Chamorro Documentary Nearly Finished July 06 2015
Two and a half years ago, I was introduced to a special lady and a special project for the Chamorro community. Joanne Tabor Modic hosted a popular Chamorro history workshop in Torrance, California in 2011 and 2012. It was led by Capuchin Friar Eric Forbes, better know as Pale’ Eric from Guam. In that first phone call with Modic, she shared with me the vision of the “I AM CHAMORRO” documentary, which would be a compilation of the 26 years of research that went into Pale’ Eric’s history presentations.
It was because of the demand for the workshops, sitting at the Modic’s kitchen table, they decided to create a film to be able to reach the larger community. It would be a film that could be featured in the Smithsonian — something for Chamorros and for all people to see and learn about the Chamorro culture. It sounded overwhelming and it sounded expensive, but with Modic’s enthusiasm and Pale’ Eric’s stature in the community, I was immediately on board to support the project in any way that I could.
Many people have heard about this project by now. I have not been the only one so inspired. The Manhita Chamorro nonprofit organization was formed in February 2013, and its fundraising was successful enough to start the filming in early 2014. A lot of funds came one T-shirt sale at a time. Some came from generous donor organizations.
On her first trip to Guam for the project, Modic recalls a phone call she received in Hawaii from the President of the Bank of Guam, Lou Leon Guerrero. The bank was committing to be a presenting sponsor of the film. Soon afterward, the Guam Legislature also committed to be a presenting sponsor. After the funds that had already come from the stateside community and others, the sponsorships brought the project to life.
The first filming was in Redondo Beach, California in October of 2013. In 2014, the crew filmed on Guam, Rota, Tinian and Saipan over a period of nearly three weeks. The crew, also known as Click Productions, has been a great fit with the project according to Modic. While following Pale’ Eric’s direction, they have contributed new technologies and filmmaking expertise to enhance the production. On Guam they worked with Shooting Star Productions.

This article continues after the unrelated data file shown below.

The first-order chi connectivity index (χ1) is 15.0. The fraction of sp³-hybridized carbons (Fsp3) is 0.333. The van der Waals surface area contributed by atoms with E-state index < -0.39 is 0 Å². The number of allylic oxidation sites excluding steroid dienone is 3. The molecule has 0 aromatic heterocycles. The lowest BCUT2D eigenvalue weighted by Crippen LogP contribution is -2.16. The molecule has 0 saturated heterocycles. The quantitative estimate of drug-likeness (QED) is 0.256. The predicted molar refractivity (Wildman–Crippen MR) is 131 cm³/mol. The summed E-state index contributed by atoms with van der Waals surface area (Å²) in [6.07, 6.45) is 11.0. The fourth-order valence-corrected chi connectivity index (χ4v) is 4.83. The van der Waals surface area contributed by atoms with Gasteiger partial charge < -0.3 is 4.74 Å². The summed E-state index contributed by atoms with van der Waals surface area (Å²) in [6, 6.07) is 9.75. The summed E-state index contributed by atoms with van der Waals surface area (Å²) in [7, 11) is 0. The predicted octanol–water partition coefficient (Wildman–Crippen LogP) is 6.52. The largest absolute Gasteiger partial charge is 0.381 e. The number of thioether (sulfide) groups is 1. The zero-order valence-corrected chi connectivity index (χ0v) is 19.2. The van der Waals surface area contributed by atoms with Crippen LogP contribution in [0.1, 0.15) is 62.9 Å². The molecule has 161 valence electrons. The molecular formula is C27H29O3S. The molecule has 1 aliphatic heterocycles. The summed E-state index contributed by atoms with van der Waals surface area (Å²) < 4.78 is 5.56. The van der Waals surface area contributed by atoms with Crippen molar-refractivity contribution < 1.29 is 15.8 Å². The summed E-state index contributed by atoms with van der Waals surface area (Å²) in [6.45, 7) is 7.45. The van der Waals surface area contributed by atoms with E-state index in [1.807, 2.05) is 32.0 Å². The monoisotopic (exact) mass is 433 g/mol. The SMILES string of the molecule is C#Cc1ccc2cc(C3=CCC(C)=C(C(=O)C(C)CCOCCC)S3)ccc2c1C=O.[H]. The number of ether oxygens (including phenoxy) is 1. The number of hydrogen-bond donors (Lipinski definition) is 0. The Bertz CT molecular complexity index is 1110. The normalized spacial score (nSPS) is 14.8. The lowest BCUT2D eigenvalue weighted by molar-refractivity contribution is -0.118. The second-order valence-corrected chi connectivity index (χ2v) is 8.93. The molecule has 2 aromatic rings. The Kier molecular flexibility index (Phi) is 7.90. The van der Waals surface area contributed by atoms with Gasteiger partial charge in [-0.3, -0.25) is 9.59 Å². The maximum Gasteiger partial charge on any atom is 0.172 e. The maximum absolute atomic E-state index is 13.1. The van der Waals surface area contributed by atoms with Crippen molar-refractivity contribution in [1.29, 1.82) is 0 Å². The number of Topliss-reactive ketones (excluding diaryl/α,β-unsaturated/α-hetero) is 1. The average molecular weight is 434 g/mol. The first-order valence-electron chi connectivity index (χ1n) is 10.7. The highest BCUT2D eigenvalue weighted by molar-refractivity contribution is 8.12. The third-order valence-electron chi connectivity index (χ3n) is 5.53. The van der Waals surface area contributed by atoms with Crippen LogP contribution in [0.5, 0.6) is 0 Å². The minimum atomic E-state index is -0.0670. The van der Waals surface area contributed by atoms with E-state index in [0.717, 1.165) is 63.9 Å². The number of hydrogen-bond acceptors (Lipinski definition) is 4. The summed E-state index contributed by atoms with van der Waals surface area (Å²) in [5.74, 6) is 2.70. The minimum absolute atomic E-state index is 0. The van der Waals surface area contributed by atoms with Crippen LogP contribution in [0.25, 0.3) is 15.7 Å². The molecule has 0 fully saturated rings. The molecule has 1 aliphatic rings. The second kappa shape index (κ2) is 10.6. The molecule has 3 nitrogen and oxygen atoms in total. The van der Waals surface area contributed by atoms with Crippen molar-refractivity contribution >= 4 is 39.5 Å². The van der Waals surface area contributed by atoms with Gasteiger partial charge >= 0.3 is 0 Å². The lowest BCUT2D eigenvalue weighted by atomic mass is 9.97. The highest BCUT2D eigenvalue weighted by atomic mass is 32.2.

The film is meant for the youth, for those that must constantly explain where they’re from. Like one of our dancers who introduced herself as a person from Guam while in school. One of her classmates commented, “Is that a real place? Are you a real person?”
The film is meant for the Chamorro boy in California who said he had identified himself with the Chinese community. But he wasn’t Chinese and kids had told him he didn’t belong there. He didn’t know where he belonged. He didn’t know who he was.
The film is meant for Chamorros who live in the states, as well as the Chamorros who live on Guam and the Commonwealth of the Northern Mariana Islands. It’s also meant for the world, who often doesn’t know what a Chamorro is.
“My father was sent to Guam, along with many other American military, to liberate it,” says Modic, “This film is for them, too.”
The final filming was on June 28 in Long Beach, California where Chamorro dance groups, Kutturan Chamoru and Uno Hit were rehearsing with instructor, Heidi Quenga. In between the dancing, students and organizers were interviewed.
The Manhita Chamorro organization expects to release the movie trailer teaser no later than October. The movie itself should be completed by Christmas.
“This documentary is to tell about their islands in the Pacific and the origin of our ancestors through the eyes and the research of Pale’ Eric Forbes,” says Modic, “And it will live forever. This, you can pass to the next generation.”
More information about the project can be found at www.IAMCHAMORRO.com.